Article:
“Bordeaux is a famous place to make high-quality wine and in China we have more and more people who drink wine, as lifestyles are changing.”
The new owners of Chateau Latour-Laguens have invested in the latest wine-making technology, and are renovating the chateau itself, which was somewhat run down before they took over.
But they have been careful to keep the French workers, and have hired an experienced French oenologist, or expert in the science of winemaking, to manage the operation and improve the quality of the wine…
According to this article published in French magazine Le Point, the Commission de régulation de l’énergie (CRE), the French Energy Regulatory Commission, has approved a request for a price hike in natural gas used for home heating.
The energy company GDF Suez, in which the French government has a 35% stake, requested the increase, which will take effect April 1. The increases have been steady, and this last measure will make rates 20% higher than a year ago, and 60% since 2005.
Consumer organizations, notably association de consommateurs UFC Que Choisir, have voiced discontent with this measure, as the increases over the past year have meant an additional 200€ on average spent by families.
The article specifies that most of the natural gas that GDF Suez imports is based on 20-year supply contrats with countries such as Norway, Algeria and Russia. Pricing for gas prices takes into account the evolution of the euro-dollar exchange rate, the price of heating oil and crude oil and the price of natural gas listed in Amsterdam (or the APX-ENDEX).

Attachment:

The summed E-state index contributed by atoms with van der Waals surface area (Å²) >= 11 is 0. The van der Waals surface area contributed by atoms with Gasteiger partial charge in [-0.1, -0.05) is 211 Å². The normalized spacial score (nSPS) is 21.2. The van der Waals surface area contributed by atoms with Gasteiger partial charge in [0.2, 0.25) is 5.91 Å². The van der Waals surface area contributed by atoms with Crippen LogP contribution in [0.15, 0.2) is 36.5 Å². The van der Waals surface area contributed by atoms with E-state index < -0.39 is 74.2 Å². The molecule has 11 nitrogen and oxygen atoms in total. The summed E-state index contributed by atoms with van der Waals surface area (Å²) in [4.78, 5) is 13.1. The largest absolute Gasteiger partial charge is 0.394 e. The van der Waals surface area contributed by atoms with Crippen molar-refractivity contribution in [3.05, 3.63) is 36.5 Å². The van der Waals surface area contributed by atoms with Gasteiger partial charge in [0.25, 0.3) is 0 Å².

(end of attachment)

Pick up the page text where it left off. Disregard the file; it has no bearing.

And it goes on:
Read more in the original article, “Les prix du gaz augmentent de 5,2% le 1er avril, de plus de 20% depuis un an.”
Yesterday, January 12, the semiannual “soldes”, or sales, started in France (the 2nd period is in June/July, will be sure to let you know the dates beforehand). You can see more on French shopping and fashion on my page here.
The dates this time around for most departments are from January 12 to February 15, although for some departments (highlighted here), the dates are slightly different.
Bonjour Paris has a nice article on them :
“…in France, by law, sales (soldes) are held only twice a year, once in January and again in July. The government decides when the sales will be held and announces the official dates soon before the sales start. The stores then flutter around getting ready and shopaholics (myself included!) wait with bated breath for the opening day of the sales. Sale prices start at about 25-30% off for the first few days, and grow bigger as the sales go on. By the end of the sales (6 weeks maximum), the reductions can be up to 75% off, but the merchandise is slim.”
«Soldes by Paris», une opération de charme pour attirer les touristes
La cinquième édition de «Soldes by Paris», qui propose plus de 300 offres inédites pour se loger, dîner, acheter et se cultiver, a débuté ce 12 janvier, en même temps que la période des soldes. L’opération, organisée par l’Office de tourisme de Paris avec le soutien de la chambre de commerce et d’industrie de la capitale, la mairie de Paris et Atout France, vise à renforcer l’attractivité de la capitale face à des concurrents comme Londres ou Dubaï en attirant les touristes du monde entier au cours d’un mois traditionnellement creux. Un site Internet a été mis en ligne et une application Iphone en quatre langues est disponible gratuitement.